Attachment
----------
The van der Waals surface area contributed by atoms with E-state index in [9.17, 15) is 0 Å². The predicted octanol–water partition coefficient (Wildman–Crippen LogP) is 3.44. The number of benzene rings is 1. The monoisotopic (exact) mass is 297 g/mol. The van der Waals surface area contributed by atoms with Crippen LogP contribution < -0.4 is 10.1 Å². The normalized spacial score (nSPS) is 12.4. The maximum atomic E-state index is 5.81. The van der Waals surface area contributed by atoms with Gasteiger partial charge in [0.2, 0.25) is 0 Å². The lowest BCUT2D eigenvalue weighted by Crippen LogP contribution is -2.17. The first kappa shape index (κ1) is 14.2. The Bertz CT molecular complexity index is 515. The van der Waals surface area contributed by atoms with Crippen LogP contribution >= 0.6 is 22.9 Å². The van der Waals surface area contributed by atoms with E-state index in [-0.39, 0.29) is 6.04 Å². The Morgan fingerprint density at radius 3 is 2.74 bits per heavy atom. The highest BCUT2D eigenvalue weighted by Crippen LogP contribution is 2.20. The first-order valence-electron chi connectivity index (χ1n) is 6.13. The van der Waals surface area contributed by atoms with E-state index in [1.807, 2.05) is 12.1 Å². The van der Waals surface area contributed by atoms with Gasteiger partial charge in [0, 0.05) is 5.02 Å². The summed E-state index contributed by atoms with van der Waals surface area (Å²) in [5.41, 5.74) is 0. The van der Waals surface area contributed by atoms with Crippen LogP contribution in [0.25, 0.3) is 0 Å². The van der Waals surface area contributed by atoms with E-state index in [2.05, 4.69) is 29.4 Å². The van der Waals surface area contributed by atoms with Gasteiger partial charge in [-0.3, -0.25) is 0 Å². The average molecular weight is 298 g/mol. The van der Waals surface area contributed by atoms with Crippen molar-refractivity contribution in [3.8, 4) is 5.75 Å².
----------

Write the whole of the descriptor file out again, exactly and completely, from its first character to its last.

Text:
The van der Waals surface area contributed by atoms with E-state index in [9.17, 15) is 0 Å². The predicted octanol–water partition coefficient (Wildman–Crippen LogP) is 3.44. The number of benzene rings is 1. The monoisotopic (exact) mass is 297 g/mol. The van der Waals surface area contributed by atoms with Crippen LogP contribution < -0.4 is 10.1 Å². The normalized spacial score (nSPS) is 12.4. The maximum atomic E-state index is 5.81. The van der Waals surface area contributed by atoms with Gasteiger partial charge in [0.2, 0.25) is 0 Å². The lowest BCUT2D eigenvalue weighted by Crippen LogP contribution is -2.17. The first kappa shape index (κ1) is 14.2. The Bertz CT molecular complexity index is 515. The van der Waals surface area contributed by atoms with Crippen LogP contribution >= 0.6 is 22.9 Å². The van der Waals surface area contributed by atoms with E-state index in [-0.39, 0.29) is 6.04 Å². The Morgan fingerprint density at radius 3 is 2.74 bits per heavy atom. The highest BCUT2D eigenvalue weighted by Crippen LogP contribution is 2.20. The first-order valence-electron chi connectivity index (χ1n) is 6.13. The van der Waals surface area contributed by atoms with E-state index in [1.807, 2.05) is 12.1 Å². The van der Waals surface area contributed by atoms with Gasteiger partial charge in [0, 0.05) is 5.02 Å². The summed E-state index contributed by atoms with van der Waals surface area (Å²) in [5.41, 5.74) is 0. The van der Waals surface area contributed by atoms with Crippen LogP contribution in [0.25, 0.3) is 0 Å². The van der Waals surface area contributed by atoms with E-state index in [2.05, 4.69) is 29.4 Å². The van der Waals surface area contributed by atoms with Gasteiger partial charge in [-0.3, -0.25) is 0 Å². The average molecular weight is 298 g/mol. The van der Waals surface area contributed by atoms with Crippen molar-refractivity contribution in [3.8, 4) is 5.75 Å².